Premier Jason Kenney issued the following statement on the B.C. Court of Appeal ruling on shipments of heavy oil through British Columbia:
“British Columbia’s highest court has spoken, unanimously, and the time for obstruction of the TMX pipeline is now over. I look forward to working with B.C. and the federal government to realize the enormous benefits of this project, which is supported by clear majorities in both our provinces and across Canada.
“B.C. Premier John Horgan has said many times that this reference and the other legal challenges to the pipeline are ‘about the rule of law.’ We agree, and in light of the court’s decision, we hope that the B.C. government will respect the rule of law and end its campaign of obstruction.
“The TMX pipeline would be a win-win for both B.C. and Alberta. It will allow Alberta to realize a fair price for our natural resources and create new jobs, and it could provide much-needed relief at the pump for British Columbians. That is why this court decision is an occasion for real hope for the hard-working people of both provinces.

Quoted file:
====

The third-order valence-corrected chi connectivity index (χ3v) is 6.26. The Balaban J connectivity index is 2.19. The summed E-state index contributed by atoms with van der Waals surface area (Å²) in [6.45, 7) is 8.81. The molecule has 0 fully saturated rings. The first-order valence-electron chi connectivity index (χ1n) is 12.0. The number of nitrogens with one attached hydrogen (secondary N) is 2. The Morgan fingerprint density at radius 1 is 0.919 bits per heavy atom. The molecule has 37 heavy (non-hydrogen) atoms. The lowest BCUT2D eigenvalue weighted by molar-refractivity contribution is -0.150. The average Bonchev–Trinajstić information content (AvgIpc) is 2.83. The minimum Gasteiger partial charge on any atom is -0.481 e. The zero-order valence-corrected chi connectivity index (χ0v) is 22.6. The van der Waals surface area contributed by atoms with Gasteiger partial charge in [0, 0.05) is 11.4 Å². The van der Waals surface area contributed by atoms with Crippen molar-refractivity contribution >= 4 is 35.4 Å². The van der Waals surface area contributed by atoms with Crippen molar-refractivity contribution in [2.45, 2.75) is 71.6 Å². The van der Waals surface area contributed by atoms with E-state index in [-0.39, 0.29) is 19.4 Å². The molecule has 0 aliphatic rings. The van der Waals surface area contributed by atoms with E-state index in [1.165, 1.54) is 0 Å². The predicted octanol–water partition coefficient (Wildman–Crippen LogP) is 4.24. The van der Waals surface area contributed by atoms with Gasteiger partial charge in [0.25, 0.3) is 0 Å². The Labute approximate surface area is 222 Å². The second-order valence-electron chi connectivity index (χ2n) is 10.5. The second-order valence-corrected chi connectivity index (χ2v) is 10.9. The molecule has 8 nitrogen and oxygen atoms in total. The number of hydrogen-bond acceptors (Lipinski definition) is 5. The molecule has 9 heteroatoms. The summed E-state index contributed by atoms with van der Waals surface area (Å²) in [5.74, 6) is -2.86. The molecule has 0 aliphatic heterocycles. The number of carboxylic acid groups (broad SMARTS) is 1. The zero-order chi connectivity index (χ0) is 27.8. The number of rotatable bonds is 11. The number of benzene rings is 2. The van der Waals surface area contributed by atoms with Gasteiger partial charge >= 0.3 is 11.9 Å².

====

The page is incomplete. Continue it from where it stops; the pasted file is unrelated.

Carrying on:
“Contrary to B.C.’s position, this case was never about whether the TMX pipeline would be regulated to ensure that the project meets the highest possible levels of environmental protection. As the B.C. Court of Appeal explained, ‘[t]his reference is not about whether the planned Trans Mountain pipeline expansion (“TMX”) should be regulated to minimize the risks it poses to the environment — that is a given. Rather, this reference asks which level or levels of government may do so under our constitution.’ The court concluded that the federal government’s rigorous approval process was the appropriate process and that B.C.’s proposed law would unconstitutionally interfere with that federal jurisdiction.
“The court was clear that B.C.’s proposed law ‘is intended, and (more importantly) its sole effect is, to set conditions for, and if necessary prohibit’ the flow of Canadian oil – i.e. Alberta oil – via the TMX pipeline or by rail. Specifically, the court held that B.C.’s proposed law is ‘an immediate and existential threat to a federal undertaking that is being expanded specifically to increase the amount of oil transported through British Columbia’ and is therefore outside the province’s jurisdiction.”